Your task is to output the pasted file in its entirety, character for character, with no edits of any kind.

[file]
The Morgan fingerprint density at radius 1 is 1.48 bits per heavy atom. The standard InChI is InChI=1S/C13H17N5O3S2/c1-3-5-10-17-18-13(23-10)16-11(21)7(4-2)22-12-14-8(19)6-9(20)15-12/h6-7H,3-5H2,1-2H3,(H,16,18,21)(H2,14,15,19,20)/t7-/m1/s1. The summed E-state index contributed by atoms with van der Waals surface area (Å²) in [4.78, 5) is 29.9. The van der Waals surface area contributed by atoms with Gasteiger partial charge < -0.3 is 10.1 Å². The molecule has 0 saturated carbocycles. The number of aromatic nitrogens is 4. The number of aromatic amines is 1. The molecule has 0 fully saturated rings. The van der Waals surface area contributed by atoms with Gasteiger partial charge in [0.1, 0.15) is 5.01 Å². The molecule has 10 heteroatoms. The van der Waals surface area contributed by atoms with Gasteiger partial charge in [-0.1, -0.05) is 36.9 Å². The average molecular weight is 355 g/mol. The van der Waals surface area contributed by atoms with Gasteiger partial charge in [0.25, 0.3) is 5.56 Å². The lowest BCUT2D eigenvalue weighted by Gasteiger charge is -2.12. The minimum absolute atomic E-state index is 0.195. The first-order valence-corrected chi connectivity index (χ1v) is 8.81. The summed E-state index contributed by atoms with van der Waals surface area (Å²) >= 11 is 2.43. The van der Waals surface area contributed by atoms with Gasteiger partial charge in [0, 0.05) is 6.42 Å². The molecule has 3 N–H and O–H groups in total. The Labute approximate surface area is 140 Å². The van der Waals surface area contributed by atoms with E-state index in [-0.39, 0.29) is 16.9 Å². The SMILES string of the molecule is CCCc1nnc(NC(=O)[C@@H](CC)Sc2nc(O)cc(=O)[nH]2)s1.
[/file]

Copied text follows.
The Morgan fingerprint density at radius 1 is 1.48 bits per heavy atom. The standard InChI is InChI=1S/C13H17N5O3S2/c1-3-5-10-17-18-13(23-10)16-11(21)7(4-2)22-12-14-8(19)6-9(20)15-12/h6-7H,3-5H2,1-2H3,(H,16,18,21)(H2,14,15,19,20)/t7-/m1/s1. The summed E-state index contributed by atoms with van der Waals surface area (Å²) in [4.78, 5) is 29.9. The van der Waals surface area contributed by atoms with Gasteiger partial charge < -0.3 is 10.1 Å². The molecule has 0 saturated carbocycles. The number of aromatic nitrogens is 4. The number of aromatic amines is 1. The molecule has 0 fully saturated rings. The van der Waals surface area contributed by atoms with Gasteiger partial charge in [0.1, 0.15) is 5.01 Å². The molecule has 10 heteroatoms. The van der Waals surface area contributed by atoms with Gasteiger partial charge in [-0.1, -0.05) is 36.9 Å². The average molecular weight is 355 g/mol. The van der Waals surface area contributed by atoms with Gasteiger partial charge in [0.25, 0.3) is 5.56 Å². The lowest BCUT2D eigenvalue weighted by Gasteiger charge is -2.12. The minimum absolute atomic E-state index is 0.195. The first-order valence-corrected chi connectivity index (χ1v) is 8.81. The summed E-state index contributed by atoms with van der Waals surface area (Å²) >= 11 is 2.43. The van der Waals surface area contributed by atoms with Gasteiger partial charge in [0, 0.05) is 6.42 Å². The molecule has 3 N–H and O–H groups in total. The Labute approximate surface area is 140 Å². The van der Waals surface area contributed by atoms with E-state index in [-0.39, 0.29) is 16.9 Å². The SMILES string of the molecule is CCCc1nnc(NC(=O)[C@@H](CC)Sc2nc(O)cc(=O)[nH]2)s1.